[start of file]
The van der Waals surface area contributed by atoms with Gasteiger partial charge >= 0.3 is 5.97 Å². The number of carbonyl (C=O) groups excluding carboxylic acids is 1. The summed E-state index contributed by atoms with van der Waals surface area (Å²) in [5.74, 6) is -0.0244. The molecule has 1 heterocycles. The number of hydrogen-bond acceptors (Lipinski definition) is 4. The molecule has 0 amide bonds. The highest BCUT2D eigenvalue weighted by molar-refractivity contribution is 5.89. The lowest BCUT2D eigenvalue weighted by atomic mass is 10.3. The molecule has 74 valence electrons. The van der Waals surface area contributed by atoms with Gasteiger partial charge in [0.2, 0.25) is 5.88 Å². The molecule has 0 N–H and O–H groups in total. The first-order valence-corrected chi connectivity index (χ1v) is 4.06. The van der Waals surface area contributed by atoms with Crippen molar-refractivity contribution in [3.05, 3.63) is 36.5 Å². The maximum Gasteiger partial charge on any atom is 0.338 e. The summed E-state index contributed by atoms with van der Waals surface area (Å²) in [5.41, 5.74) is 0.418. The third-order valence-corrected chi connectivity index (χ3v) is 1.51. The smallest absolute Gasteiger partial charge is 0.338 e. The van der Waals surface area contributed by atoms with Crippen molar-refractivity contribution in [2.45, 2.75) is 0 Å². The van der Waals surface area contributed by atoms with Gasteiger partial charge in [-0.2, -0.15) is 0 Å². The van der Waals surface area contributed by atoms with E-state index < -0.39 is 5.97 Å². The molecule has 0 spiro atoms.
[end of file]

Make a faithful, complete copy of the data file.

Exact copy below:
The van der Waals surface area contributed by atoms with Gasteiger partial charge >= 0.3 is 5.97 Å². The number of carbonyl (C=O) groups excluding carboxylic acids is 1. The summed E-state index contributed by atoms with van der Waals surface area (Å²) in [5.74, 6) is -0.0244. The molecule has 1 heterocycles. The number of hydrogen-bond acceptors (Lipinski definition) is 4. The molecule has 0 amide bonds. The highest BCUT2D eigenvalue weighted by molar-refractivity contribution is 5.89. The lowest BCUT2D eigenvalue weighted by atomic mass is 10.3. The molecule has 74 valence electrons. The van der Waals surface area contributed by atoms with Gasteiger partial charge in [0.2, 0.25) is 5.88 Å². The molecule has 0 N–H and O–H groups in total. The first-order valence-corrected chi connectivity index (χ1v) is 4.06. The van der Waals surface area contributed by atoms with Crippen molar-refractivity contribution in [3.05, 3.63) is 36.5 Å². The maximum Gasteiger partial charge on any atom is 0.338 e. The summed E-state index contributed by atoms with van der Waals surface area (Å²) in [5.41, 5.74) is 0.418. The third-order valence-corrected chi connectivity index (χ3v) is 1.51. The smallest absolute Gasteiger partial charge is 0.338 e. The van der Waals surface area contributed by atoms with Crippen molar-refractivity contribution in [2.45, 2.75) is 0 Å². The van der Waals surface area contributed by atoms with Gasteiger partial charge in [-0.2, -0.15) is 0 Å². The van der Waals surface area contributed by atoms with E-state index < -0.39 is 5.97 Å². The molecule has 0 spiro atoms.